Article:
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St. Luke's Health System Prepares For Coronavirus Vaccine

St. Luke's Health System
One of St. Luke's new ultra-low-temperature freezers

The St. Luke’s Health System is ready to receive the first shipments of Pfizer's COVID-19 vaccine.

To stay effective, the Pfizer vaccine must be kept at -94°F (-70°C)—colder than temperatures in Antarctica. So St. Luke’s bought three ultra-low-temperature freezers that can hold 20,000 doses each, and it set up a backup system that uses dry ice.

“I think that the preparations that we have put in place have given us the most flexibility for whatever things will transpire in the next month. I feel pretty confident right now," St. Luke’s Senior Director of Pharmacy Scott Milner said.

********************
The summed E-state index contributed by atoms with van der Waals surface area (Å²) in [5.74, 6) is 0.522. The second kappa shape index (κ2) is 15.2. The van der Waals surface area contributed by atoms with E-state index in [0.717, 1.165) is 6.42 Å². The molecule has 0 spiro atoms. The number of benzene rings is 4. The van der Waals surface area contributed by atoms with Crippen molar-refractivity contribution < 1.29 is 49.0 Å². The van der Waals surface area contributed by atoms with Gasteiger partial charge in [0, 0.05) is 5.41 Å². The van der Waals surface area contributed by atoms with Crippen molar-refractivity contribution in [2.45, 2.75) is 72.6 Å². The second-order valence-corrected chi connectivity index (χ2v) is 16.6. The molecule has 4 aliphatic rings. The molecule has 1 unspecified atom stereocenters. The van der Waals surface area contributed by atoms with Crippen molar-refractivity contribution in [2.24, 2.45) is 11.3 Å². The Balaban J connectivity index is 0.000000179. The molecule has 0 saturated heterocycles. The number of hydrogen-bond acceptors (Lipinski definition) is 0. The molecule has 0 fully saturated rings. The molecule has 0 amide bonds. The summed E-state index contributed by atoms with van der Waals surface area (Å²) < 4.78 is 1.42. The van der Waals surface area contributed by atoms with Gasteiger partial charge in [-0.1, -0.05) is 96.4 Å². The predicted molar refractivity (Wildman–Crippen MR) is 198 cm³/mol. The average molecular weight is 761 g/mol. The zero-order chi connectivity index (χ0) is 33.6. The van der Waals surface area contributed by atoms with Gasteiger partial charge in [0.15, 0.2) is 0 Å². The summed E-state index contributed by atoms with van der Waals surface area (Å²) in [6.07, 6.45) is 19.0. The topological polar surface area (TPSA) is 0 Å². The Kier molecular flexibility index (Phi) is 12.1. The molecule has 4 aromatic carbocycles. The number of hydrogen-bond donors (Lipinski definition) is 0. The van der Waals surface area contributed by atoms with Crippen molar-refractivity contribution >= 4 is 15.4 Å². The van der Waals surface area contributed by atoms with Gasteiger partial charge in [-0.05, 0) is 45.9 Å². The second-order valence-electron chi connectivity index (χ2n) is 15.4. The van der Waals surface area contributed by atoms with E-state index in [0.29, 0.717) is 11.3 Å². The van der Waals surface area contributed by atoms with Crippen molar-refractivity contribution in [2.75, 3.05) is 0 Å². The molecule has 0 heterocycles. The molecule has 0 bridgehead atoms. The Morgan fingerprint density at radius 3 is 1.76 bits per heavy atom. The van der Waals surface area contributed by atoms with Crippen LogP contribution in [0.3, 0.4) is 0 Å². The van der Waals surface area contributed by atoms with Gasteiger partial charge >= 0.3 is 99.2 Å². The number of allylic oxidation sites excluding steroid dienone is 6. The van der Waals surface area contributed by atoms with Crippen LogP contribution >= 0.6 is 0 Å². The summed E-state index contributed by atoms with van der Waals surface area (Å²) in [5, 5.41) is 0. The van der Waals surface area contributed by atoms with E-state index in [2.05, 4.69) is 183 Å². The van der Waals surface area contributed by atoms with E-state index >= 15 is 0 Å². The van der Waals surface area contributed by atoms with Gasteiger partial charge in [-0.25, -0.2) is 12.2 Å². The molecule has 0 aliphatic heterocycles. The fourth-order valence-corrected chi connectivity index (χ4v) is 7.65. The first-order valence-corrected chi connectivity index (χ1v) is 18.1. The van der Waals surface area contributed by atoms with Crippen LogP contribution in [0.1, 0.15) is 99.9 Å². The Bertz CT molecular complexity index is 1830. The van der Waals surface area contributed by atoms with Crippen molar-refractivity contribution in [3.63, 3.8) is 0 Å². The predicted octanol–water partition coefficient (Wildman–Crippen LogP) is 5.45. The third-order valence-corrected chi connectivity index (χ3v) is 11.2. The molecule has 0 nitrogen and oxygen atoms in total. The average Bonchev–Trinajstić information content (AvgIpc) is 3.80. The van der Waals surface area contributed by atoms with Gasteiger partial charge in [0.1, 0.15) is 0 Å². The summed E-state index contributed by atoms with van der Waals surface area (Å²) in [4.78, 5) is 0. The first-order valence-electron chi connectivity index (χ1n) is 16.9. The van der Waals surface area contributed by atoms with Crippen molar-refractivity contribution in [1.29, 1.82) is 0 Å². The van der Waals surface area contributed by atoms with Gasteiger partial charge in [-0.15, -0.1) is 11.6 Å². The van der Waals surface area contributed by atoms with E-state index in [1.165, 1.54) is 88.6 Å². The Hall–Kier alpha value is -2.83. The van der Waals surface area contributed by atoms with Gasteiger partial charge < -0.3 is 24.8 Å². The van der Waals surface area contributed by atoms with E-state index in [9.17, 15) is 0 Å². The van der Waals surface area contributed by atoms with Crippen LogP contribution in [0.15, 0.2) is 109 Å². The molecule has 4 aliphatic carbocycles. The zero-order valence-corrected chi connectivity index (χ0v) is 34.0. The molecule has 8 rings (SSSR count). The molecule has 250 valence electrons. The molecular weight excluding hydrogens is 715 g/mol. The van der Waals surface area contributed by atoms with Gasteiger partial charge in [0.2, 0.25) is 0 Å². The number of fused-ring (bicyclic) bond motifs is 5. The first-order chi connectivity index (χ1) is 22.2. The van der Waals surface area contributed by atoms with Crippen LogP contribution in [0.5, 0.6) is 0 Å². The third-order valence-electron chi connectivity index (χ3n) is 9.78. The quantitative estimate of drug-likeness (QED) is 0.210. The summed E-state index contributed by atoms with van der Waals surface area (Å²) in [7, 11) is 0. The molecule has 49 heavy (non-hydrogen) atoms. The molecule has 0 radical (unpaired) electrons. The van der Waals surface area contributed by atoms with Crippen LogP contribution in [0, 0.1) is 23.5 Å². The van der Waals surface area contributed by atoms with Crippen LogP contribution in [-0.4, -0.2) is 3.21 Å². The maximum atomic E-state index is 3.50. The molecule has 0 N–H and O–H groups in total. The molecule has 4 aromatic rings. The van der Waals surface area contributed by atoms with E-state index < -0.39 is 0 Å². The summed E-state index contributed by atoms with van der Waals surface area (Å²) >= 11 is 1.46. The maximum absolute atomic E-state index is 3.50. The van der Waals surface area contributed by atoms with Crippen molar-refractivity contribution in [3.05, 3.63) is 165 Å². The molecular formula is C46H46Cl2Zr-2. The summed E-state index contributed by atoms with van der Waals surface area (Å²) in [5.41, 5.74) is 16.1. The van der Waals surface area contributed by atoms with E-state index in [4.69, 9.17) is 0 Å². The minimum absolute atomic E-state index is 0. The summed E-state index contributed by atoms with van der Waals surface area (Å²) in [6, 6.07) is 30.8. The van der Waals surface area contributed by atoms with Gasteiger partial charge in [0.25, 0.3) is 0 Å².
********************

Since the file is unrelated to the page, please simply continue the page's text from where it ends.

“It's been motivating. I feel inspired by the work that's gone into this.”

The vaccines come shipped in temperature-controlled containers that use dry ice and thermal sensors to keep them cool.

Once the FDA authorizes Pfizer’s vaccine for emergency use, Idaho’s healthcare personnel and long-term care facility residents are slated to get it first.

In the next few weeks St. Lukes expects to receive Moderna’s vaccine as well—and unlike Pfizer’s, Moderna’s only has to be kept at 36 degrees Fahrenheit below freezing.

Copyright 2020 Boise State Public Radio